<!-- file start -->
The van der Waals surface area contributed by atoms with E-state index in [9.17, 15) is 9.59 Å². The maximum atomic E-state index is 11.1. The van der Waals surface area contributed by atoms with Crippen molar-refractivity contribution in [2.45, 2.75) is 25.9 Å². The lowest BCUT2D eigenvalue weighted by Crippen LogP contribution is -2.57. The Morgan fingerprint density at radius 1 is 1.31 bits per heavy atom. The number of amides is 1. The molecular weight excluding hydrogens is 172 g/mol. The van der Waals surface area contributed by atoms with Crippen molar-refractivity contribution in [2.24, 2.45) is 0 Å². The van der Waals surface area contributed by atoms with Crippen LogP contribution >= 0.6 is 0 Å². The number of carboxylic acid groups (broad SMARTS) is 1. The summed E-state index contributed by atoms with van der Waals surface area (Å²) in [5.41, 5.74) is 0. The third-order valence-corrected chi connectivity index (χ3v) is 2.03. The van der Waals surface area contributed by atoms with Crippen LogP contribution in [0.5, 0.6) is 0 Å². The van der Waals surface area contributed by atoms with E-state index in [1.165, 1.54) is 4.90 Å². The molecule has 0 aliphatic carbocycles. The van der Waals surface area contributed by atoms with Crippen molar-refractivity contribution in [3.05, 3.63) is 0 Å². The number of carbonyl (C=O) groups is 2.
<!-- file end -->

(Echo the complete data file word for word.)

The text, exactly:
The van der Waals surface area contributed by atoms with E-state index in [9.17, 15) is 9.59 Å². The maximum atomic E-state index is 11.1. The van der Waals surface area contributed by atoms with Crippen molar-refractivity contribution in [2.45, 2.75) is 25.9 Å². The lowest BCUT2D eigenvalue weighted by Crippen LogP contribution is -2.57. The Morgan fingerprint density at radius 1 is 1.31 bits per heavy atom. The number of amides is 1. The molecular weight excluding hydrogens is 172 g/mol. The van der Waals surface area contributed by atoms with Crippen molar-refractivity contribution in [2.24, 2.45) is 0 Å². The van der Waals surface area contributed by atoms with Crippen LogP contribution >= 0.6 is 0 Å². The number of carboxylic acid groups (broad SMARTS) is 1. The summed E-state index contributed by atoms with van der Waals surface area (Å²) in [5.41, 5.74) is 0. The third-order valence-corrected chi connectivity index (χ3v) is 2.03. The van der Waals surface area contributed by atoms with Crippen LogP contribution in [0.5, 0.6) is 0 Å². The van der Waals surface area contributed by atoms with E-state index in [1.165, 1.54) is 4.90 Å². The molecule has 0 aliphatic carbocycles. The van der Waals surface area contributed by atoms with Crippen molar-refractivity contribution in [3.05, 3.63) is 0 Å². The number of carbonyl (C=O) groups is 2.